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Weary crews prepare for long wildfire season

Crews who fought California fires for days prepare for long season; evacuees return home

Houses sit untouched above a canyon ravaged by wildfire Friday, May 16, 2014, in Carlsbad, Calif.  Some evacuation orders were lifted early Friday in ...
Sean Teng, right, holds open the front door as the Teng family dog Pup arrives home from wildfire evacuations, Friday, May 16, 2014, in Carlsbad, Cali...
Nina Huang, left, greets her neighbor, Snow Teng, right, in the middle of their street after coming home from wildfire evacuations Friday, May 16, 201...
Sean Teng, right,  holds on to the family dog, Pup, front, as his father Midi Teng, center, and sister Annie Teng, left, arrive home from wildfire eva...
Midi Teng carries the family dog, Pup, out of the car as he arrives home from wildfire evacuations Friday, May 16, 2014, in Carlsbad, Calif. Some evac...
Marines move military vehicles near the entrance to Marine Corps Camp Pendleton in front of smoke plumes from the Las Pulgas wildfire burning on base ...
Chase and Brittany Boslet take pictures of smoke from the Las Pulgas fire burning on the Marine Corps Camp Pendleton base Friday, May 16, 2014, from a...
Marines move military vehicles near the entrance to Marine Corps Camp Pendleton in front of smoke plumes from the Las Pulgas wildfire burning on base ...

California Wildfires

Houses sit untouched above a canyon ravaged by wildfire Friday, May 16, 2014, in Carlsbad, Calif. Some evacuation orders were lifted early Friday in ...

California Wildfires

Sean Teng, right, holds open the front door as the Teng family dog Pup arrives home from wildfire evacuations, Friday, May 16, 2014, in Carlsbad, Cali...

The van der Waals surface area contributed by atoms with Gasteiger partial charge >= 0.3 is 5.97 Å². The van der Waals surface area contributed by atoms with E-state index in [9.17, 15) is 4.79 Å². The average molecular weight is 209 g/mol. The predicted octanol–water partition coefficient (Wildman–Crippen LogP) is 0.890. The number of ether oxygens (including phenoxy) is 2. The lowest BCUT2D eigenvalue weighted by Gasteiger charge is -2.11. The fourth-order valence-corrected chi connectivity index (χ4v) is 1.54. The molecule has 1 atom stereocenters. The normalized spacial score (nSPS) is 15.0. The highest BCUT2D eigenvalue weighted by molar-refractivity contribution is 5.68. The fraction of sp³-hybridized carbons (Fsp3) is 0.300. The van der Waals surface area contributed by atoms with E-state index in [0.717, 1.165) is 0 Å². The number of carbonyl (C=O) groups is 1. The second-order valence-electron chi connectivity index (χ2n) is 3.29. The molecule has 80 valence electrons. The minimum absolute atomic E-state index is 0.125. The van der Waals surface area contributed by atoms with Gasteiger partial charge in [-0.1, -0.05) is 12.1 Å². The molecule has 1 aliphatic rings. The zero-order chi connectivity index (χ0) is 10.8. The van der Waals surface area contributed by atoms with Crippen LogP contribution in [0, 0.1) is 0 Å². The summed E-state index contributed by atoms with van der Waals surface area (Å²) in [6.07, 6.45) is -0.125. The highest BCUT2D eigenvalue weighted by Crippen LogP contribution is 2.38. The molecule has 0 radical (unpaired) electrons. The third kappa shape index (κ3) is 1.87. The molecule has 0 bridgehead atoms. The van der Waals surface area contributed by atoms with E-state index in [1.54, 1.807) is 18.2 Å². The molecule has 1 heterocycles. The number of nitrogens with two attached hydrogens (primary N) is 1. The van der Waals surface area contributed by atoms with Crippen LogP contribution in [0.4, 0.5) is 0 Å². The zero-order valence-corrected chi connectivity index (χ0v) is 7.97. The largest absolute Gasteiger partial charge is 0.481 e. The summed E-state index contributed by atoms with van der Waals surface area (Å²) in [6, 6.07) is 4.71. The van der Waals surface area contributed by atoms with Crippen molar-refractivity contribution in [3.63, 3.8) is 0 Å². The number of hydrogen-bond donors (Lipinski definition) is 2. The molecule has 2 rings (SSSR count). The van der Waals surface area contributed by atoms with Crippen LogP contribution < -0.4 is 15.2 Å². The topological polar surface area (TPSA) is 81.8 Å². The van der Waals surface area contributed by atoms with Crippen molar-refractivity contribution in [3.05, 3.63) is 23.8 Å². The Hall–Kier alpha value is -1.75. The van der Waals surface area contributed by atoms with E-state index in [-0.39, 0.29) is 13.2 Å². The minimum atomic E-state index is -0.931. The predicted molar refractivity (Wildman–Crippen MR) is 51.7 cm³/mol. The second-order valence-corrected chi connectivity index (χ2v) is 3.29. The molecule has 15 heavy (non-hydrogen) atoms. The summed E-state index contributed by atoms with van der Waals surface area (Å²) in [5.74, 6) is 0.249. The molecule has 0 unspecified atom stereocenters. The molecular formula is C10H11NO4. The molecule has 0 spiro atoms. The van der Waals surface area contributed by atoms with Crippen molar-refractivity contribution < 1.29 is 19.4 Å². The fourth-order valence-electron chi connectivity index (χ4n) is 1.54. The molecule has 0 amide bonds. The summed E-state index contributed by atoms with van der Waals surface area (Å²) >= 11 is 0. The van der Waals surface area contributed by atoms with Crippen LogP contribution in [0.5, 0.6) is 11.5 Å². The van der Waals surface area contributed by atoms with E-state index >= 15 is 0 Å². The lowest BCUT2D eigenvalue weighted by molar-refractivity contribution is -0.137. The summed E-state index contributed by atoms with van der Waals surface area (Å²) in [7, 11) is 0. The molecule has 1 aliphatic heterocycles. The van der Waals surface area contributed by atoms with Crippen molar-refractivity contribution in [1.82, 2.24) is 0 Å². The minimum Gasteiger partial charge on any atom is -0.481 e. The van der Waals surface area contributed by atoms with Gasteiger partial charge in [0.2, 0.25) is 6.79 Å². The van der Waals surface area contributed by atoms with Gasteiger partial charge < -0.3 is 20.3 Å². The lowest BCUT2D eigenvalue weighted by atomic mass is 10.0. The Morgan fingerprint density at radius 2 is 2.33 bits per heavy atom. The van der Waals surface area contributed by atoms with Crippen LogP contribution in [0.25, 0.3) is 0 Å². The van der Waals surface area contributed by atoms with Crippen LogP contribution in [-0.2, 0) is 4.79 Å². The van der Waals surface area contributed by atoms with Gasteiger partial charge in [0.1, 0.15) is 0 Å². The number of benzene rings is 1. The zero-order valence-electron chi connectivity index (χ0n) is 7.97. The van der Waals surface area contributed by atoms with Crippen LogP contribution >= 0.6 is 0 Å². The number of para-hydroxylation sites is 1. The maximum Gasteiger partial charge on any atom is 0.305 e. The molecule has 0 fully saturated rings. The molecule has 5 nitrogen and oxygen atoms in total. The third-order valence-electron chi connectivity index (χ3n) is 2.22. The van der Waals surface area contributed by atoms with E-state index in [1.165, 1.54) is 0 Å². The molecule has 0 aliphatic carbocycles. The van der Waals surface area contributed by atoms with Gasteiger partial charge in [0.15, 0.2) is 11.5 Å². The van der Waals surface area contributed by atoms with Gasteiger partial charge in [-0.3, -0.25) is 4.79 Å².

California Wildfires

Nina Huang, left, greets her neighbor, Snow Teng, right, in the middle of their street after coming home from wildfire evacuations Friday, May 16, 201...

California Wildfires

Sean Teng, right, holds on to the family dog, Pup, front, as his father Midi Teng, center, and sister Annie Teng, left, arrive home from wildfire eva...

California Wildfires

Midi Teng carries the family dog, Pup, out of the car as he arrives home from wildfire evacuations Friday, May 16, 2014, in Carlsbad, Calif. Some evac...

California Wildfires

Marines move military vehicles near the entrance to Marine Corps Camp Pendleton in front of smoke plumes from the Las Pulgas wildfire burning on base ...

California Wildfires

Chase and Brittany Boslet take pictures of smoke from the Las Pulgas fire burning on the Marine Corps Camp Pendleton base Friday, May 16, 2014, from a...

California Wildfires

Marines move military vehicles near the entrance to Marine Corps Camp Pendleton in front of smoke plumes from the Las Pulgas wildfire burning on base ...

ESCONDIDO, California (AP) -- The last of tens of thousands of evacuees returned home after firefighters scoured charred hillsides north of San Diego to guard against a resurgence of flames that ripped through the region this week.